Energy Consumption: Russia and China Develop Automated Systems
Russia and China have joined forces for the sake of energy consumption and have publicly announced their intentions to cooperate in energy saving, cutting hazardous emissions and in nanotechnologies. This industrial cooperation of scientists from both countries understandably frightens the rest of the world. For the European Union (EU) this alliance could mean a reduction in Russian gas supplies and for the US, closer energy ties could create an imbalance in the political clout of these two powerful nations.
According to Vladimir Paramonov, representing the Cross-Border Cooperation Association in the Republic of Uzbekistan:
“Russia is a major supplier of energy resources and, to some extent, technology, while China is a major consumer of energy resources, and this is what determines the high potential of the two countries’ cooperation.”
After the United States, China is the second largest consumer of energy in the world today and its total oil and gas consumption is expected to rise over the next few years. China has been prepared for this energy shortage for a long time. According to experts, even plans to reduce consumption by 20% per GDP (Gross Domestic Product) unit may not be sufficient and China has already turned its eyes to its Central Asian neighbors for help with necessary resources.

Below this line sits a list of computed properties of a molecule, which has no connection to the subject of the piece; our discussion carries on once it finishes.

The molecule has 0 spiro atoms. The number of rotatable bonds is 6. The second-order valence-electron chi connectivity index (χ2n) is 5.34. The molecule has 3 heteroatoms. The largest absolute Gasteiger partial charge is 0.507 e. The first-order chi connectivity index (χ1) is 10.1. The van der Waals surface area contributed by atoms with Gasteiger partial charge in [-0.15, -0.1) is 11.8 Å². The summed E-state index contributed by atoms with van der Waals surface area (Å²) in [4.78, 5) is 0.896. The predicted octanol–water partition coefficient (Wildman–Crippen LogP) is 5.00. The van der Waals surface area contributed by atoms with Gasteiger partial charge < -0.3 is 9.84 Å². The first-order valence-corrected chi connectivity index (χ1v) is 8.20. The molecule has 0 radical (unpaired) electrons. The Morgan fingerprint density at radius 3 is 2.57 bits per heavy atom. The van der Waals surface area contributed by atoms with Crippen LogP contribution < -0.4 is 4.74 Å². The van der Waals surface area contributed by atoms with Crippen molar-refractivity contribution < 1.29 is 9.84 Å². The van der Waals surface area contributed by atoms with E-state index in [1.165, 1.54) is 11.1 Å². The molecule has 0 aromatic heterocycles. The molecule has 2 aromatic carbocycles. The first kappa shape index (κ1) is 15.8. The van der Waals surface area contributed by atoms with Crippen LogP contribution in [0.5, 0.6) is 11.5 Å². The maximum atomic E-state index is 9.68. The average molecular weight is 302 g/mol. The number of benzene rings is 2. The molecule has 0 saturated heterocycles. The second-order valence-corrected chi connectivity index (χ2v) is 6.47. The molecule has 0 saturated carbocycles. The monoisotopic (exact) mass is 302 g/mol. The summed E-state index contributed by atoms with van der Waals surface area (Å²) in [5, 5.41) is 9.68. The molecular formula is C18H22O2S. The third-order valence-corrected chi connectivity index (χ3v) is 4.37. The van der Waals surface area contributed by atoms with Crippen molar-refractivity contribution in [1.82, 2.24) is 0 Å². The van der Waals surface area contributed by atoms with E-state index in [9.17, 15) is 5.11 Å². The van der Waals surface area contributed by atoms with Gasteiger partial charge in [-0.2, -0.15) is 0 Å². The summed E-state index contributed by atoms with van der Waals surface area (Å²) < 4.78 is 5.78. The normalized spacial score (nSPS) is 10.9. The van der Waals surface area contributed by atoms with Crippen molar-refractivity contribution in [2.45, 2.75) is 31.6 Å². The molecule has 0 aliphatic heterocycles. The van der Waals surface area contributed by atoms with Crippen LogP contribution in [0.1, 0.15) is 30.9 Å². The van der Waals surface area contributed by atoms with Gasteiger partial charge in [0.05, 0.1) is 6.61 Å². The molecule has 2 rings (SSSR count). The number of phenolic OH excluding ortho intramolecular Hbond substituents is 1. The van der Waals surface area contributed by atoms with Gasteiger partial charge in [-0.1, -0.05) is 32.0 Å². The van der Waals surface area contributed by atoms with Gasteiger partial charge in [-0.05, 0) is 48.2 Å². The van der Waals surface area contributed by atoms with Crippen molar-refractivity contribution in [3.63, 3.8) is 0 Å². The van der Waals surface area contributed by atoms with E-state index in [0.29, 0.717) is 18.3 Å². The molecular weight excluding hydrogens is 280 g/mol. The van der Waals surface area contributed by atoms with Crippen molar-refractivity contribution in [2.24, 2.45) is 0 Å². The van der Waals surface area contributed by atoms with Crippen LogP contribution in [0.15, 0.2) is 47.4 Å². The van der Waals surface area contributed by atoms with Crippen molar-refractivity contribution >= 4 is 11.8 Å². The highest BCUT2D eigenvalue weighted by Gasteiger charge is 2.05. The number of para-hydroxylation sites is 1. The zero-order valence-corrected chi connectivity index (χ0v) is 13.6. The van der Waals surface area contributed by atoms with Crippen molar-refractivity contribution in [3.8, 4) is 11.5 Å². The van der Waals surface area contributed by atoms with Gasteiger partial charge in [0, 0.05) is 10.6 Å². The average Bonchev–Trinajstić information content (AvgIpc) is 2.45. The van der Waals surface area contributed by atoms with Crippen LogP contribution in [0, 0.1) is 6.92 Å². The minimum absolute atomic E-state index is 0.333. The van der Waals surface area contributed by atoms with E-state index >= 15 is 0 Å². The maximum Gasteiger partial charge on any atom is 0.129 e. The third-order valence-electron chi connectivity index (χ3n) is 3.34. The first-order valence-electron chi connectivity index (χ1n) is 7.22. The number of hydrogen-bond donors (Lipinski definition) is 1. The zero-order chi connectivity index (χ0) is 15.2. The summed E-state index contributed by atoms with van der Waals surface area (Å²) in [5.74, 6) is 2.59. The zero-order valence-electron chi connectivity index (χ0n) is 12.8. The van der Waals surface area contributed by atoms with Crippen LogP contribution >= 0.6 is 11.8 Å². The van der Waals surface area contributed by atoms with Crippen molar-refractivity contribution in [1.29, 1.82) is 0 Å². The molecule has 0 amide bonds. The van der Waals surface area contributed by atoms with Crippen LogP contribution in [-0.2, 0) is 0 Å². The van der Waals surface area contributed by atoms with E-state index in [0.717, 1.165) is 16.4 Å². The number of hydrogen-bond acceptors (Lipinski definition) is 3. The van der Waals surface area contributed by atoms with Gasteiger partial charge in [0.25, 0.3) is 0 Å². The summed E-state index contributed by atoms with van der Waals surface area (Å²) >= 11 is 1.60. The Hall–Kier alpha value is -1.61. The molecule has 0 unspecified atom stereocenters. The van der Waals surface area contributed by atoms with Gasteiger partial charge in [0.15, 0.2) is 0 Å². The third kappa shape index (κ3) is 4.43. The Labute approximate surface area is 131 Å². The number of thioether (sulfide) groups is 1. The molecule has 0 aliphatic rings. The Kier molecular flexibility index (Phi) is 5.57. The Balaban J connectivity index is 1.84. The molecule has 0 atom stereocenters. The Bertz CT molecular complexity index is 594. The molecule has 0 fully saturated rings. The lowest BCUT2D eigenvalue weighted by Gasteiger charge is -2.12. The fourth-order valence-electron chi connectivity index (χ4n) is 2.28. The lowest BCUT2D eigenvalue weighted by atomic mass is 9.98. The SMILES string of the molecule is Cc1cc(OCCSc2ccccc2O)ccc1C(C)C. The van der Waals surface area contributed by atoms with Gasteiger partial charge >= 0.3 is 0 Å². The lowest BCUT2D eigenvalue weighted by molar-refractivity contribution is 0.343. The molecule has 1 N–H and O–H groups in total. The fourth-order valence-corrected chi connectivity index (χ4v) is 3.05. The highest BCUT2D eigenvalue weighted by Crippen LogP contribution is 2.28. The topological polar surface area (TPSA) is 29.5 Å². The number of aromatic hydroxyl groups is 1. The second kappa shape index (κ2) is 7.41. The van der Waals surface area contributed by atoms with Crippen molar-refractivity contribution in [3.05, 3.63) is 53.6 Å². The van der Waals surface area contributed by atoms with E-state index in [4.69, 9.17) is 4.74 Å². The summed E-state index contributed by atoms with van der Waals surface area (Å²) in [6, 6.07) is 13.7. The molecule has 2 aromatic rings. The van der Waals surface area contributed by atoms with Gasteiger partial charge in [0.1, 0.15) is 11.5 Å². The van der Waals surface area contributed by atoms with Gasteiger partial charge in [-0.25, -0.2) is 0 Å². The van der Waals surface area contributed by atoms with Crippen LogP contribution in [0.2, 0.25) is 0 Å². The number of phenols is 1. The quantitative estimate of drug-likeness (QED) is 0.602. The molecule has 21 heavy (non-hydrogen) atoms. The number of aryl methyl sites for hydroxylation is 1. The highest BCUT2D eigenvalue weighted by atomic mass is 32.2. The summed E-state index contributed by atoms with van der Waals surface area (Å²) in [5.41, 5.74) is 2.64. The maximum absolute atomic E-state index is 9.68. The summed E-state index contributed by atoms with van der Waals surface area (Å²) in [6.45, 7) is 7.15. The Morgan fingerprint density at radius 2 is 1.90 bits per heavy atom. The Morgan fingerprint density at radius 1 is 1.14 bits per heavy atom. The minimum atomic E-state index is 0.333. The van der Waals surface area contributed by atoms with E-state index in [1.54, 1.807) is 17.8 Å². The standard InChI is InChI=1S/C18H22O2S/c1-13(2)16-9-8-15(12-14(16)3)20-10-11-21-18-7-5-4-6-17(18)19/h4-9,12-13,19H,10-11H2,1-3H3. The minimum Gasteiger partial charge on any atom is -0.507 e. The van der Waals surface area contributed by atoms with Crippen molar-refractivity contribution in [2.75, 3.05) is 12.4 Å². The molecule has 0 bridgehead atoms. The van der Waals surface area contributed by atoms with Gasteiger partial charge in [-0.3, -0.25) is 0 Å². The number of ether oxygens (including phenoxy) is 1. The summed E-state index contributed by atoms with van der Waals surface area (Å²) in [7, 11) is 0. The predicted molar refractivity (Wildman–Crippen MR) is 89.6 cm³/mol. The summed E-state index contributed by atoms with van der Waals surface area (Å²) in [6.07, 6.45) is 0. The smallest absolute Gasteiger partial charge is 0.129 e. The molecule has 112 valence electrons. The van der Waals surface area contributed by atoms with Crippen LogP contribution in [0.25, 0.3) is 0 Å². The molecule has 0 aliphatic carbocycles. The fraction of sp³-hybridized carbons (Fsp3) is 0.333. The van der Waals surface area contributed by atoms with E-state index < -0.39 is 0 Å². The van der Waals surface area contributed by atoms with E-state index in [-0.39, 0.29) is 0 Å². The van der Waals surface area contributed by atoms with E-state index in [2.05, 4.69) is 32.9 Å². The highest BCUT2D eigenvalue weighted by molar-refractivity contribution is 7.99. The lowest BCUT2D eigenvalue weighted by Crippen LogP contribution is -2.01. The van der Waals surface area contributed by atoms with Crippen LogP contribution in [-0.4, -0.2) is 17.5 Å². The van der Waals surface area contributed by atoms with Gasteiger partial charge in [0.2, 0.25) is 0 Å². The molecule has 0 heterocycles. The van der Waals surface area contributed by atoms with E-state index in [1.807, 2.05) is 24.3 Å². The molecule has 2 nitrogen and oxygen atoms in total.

According to Konstantin Simonov, General Director of the Center for Political Studies, one of the major obstacles blocking this uneasy alliance lies deep within Russia itself. He said:
“Our political elite are divided over China. Some political groupings are not interested in reorienting Russia’s policy from the West to the East.”
Vladimir Paramonov added:
“Russia is also unhappy with the existing format of economic relations with China, including the fuel and energy sphere, where the scheme ‘raw materials from Russia in exchange for ready products from China’ is very humiliating for Moscow”
Many joint projects are waiting in the wings, including a glass factory in the Tomsk Region, a network of industrial parks in Russia and a joint venture in radio-electronics and telecommunication facilities.
Will they ever get off the ground?
Only time (and energy) will tell.